EU formally adopts new sanctions against Russia

Staff Writer
Columbus CEO

BRUSSELS (AP) — The European Council on Monday formally adopted a package of further sanctions against Russia over its actions in eastern Ukraine, but is delaying the enforcement to assess the implementation of the cease-fire agreement first.

The sanctions will be implemented "in the next few days," the President of the European Council Herman Van Rompuy said in a statement.

He said the delay of the execution of the sanctions would leave time for "an assessment of the implementation of the cease-fire agreement and the peace plan."

"Depending on the situation on the ground, the EU stands ready to review the agreed sanctions in whole or in part," Van Rompuy said.

Ukraine, Russia and the Kremlin-backed separatists agreed Friday to an immediate cease-fire and an exchange of prisoners. While the truce appeared to hold on Monday, the agreement appeared fragile over the weekend when occasional fighting occurred.

The EU sanctions are expected to be coordinated with a new round of U.S. sanctions, a Western diplomat said. The U.S. sanctions are ready for release, the diplomat said, but the Obama administration wants to wait to act in concert with Europe in order to maximize the impact of the sanctions and present a united front against Russia.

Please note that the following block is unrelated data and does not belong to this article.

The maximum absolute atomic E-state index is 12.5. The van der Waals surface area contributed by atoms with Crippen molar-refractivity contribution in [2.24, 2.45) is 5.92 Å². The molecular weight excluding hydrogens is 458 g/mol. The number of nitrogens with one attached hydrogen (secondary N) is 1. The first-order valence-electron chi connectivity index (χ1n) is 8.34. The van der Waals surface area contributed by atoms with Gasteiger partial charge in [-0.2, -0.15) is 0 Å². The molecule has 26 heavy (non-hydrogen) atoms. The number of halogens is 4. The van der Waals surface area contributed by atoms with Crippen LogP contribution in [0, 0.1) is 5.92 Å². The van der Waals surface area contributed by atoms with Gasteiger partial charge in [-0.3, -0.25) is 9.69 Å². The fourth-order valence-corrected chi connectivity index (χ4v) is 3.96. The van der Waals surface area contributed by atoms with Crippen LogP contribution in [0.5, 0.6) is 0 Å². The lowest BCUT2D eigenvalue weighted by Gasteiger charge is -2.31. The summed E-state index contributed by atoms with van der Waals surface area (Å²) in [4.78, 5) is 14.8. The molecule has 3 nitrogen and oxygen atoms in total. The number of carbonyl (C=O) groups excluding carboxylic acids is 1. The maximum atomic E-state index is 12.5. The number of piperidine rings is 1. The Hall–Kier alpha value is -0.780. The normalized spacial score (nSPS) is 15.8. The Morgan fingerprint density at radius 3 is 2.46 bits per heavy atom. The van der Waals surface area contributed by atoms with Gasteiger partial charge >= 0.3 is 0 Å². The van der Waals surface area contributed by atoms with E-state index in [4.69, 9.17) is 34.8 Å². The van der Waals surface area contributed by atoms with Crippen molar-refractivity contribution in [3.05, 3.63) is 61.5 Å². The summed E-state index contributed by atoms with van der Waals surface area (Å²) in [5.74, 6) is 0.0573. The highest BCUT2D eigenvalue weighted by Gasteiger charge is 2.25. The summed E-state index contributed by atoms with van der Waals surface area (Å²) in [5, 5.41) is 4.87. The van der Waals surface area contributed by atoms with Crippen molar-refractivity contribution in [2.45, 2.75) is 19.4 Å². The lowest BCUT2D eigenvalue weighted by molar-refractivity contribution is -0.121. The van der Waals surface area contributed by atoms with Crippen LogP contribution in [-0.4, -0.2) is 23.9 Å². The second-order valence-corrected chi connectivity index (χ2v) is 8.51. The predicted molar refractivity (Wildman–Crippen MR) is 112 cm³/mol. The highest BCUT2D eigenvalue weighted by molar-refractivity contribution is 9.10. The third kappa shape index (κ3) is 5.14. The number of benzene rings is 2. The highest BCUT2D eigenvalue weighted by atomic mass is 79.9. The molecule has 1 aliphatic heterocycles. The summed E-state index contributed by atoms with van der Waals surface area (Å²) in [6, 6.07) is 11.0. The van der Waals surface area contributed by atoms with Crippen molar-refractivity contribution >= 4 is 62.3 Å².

President Barack Obama and some European leaders have said that given their skepticism about the cease-fire, it was imperative to press forward with sanctions now. But they have said the penalties could be lifted if tensions between Ukraine and Russia ease.

The new round of Western sanctions are expected to deepen earlier penalties targeting Russia's energy and arms sectors. The penalties are also expected to tighten access to international loans, with the current ban on credits and loans of more than 90 days reduced to 30 days.

More individuals, including Russian government officials and people close to Russian President Vladimir Putin, are also expected to be sanctioned, according to the diplomat, who insisted on anonymity because they were not authorized to discuss the details of the sanctions before they were formally announced.


Associated Press writer Julie Pace in Washington contributed to this report.